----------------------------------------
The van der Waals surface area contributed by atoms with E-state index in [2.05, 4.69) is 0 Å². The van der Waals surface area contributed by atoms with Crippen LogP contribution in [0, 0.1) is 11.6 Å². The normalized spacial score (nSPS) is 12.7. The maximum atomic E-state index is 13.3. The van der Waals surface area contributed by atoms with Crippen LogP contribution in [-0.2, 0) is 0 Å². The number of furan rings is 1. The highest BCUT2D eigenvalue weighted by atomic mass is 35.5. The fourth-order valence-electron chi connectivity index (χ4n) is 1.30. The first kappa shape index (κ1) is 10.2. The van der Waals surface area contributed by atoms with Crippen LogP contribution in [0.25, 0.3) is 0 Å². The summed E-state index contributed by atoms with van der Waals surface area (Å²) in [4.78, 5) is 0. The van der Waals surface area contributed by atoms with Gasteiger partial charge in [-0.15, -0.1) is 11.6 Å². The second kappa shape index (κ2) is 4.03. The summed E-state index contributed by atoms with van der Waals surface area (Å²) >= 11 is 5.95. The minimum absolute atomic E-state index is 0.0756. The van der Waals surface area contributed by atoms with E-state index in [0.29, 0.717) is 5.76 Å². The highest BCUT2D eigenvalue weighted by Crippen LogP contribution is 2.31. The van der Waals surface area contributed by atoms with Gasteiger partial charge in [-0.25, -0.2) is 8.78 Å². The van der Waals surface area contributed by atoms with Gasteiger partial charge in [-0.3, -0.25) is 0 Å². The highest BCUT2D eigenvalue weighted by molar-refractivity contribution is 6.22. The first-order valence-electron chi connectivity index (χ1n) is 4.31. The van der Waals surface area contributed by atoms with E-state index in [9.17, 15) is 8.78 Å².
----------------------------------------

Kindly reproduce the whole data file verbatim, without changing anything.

The van der Waals surface area contributed by atoms with E-state index in [2.05, 4.69) is 0 Å². The van der Waals surface area contributed by atoms with Crippen LogP contribution in [0, 0.1) is 11.6 Å². The normalized spacial score (nSPS) is 12.7. The maximum atomic E-state index is 13.3. The van der Waals surface area contributed by atoms with Crippen LogP contribution in [-0.2, 0) is 0 Å². The number of furan rings is 1. The highest BCUT2D eigenvalue weighted by atomic mass is 35.5. The fourth-order valence-electron chi connectivity index (χ4n) is 1.30. The first kappa shape index (κ1) is 10.2. The van der Waals surface area contributed by atoms with Crippen LogP contribution in [0.25, 0.3) is 0 Å². The summed E-state index contributed by atoms with van der Waals surface area (Å²) in [4.78, 5) is 0. The van der Waals surface area contributed by atoms with Gasteiger partial charge in [-0.15, -0.1) is 11.6 Å². The second kappa shape index (κ2) is 4.03. The summed E-state index contributed by atoms with van der Waals surface area (Å²) >= 11 is 5.95. The minimum absolute atomic E-state index is 0.0756. The van der Waals surface area contributed by atoms with E-state index in [0.29, 0.717) is 5.76 Å². The highest BCUT2D eigenvalue weighted by Crippen LogP contribution is 2.31. The van der Waals surface area contributed by atoms with Gasteiger partial charge in [-0.25, -0.2) is 8.78 Å². The van der Waals surface area contributed by atoms with Gasteiger partial charge in [-0.3, -0.25) is 0 Å². The highest BCUT2D eigenvalue weighted by molar-refractivity contribution is 6.22. The first-order valence-electron chi connectivity index (χ1n) is 4.31. The van der Waals surface area contributed by atoms with E-state index in [9.17, 15) is 8.78 Å².